Easy to use and robust support for modules

I think this is where velox differs from most window managers I have looked at. Velox tries to use modules where appropriate for any functionality a user might want to modify. This includes things like layouts and starting applications.

Currently, velox comes with the following modules:

  • layout_tile: The standard tiling layout, similar to awesome, dwm, and xmonad.
  • layout_grid: A grid layout which tries to give each window an equal amount of space, similar to the one included in xmonad. This layout is essentially a tile layout without a master and an automatically adjusted number of columns.
  • spawn: A module which uses keybindings to run certain commands. Currently, these commands are not configurable, but I plan on adding that functionality in the near future.
  • wallpaper: A module which uses feh to set the wallpaper using a random image from a wallpaper directory.
  • mpd: This module establishes a connection with mpd, and binds the multimedia keys to perform their expected functionality.

Clean and consise source code

I've tried to keep velox's source very organized and consistent throughout its development. I hope that the source remains this way and velox itself will continue to include only core functionality.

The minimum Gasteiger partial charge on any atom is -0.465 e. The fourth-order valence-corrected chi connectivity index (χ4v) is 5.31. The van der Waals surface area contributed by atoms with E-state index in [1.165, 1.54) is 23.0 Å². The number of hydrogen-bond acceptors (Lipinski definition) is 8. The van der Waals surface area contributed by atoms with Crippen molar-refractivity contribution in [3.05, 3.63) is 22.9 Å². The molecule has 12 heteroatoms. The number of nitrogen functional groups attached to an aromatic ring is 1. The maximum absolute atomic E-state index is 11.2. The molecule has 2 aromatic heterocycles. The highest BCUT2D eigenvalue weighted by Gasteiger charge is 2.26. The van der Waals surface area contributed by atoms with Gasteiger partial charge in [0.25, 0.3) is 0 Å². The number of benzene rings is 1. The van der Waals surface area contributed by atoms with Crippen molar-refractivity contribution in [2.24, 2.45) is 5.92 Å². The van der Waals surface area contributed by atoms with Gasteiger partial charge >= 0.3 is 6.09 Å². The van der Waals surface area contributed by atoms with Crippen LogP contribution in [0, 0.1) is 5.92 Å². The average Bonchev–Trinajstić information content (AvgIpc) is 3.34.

Use xcb effectively

Throughout the source of velox, I have tried to use xcb effectively by making requests early, and checking replies as late as I could. This leads to increased efficiency because xcb is an asynchronous library.

Current Status

I released version 0.0.1 of velox yesterday, but I still feel it needs a bit of work before people start using it. I have been using velox as my window manager for well over a month now, and my biggest grievance is a little bit of quirky behavior which I hope to correct soon.

Velox currently has absolutely no support for multiple monitors and refuses to touch anything but the first one. I will be getting a new laptop soon, which I can use for testing a multiple monitor setup, but this is not one of my top priorities.

Floating window support for velox is limited at best. There is no way to manually move or resize floating windows at the moment. I hope to work on this is in the near future.

However, I really think that velox is starting to finally come together, and has the potential to become a nice alternative to other tiling window managers.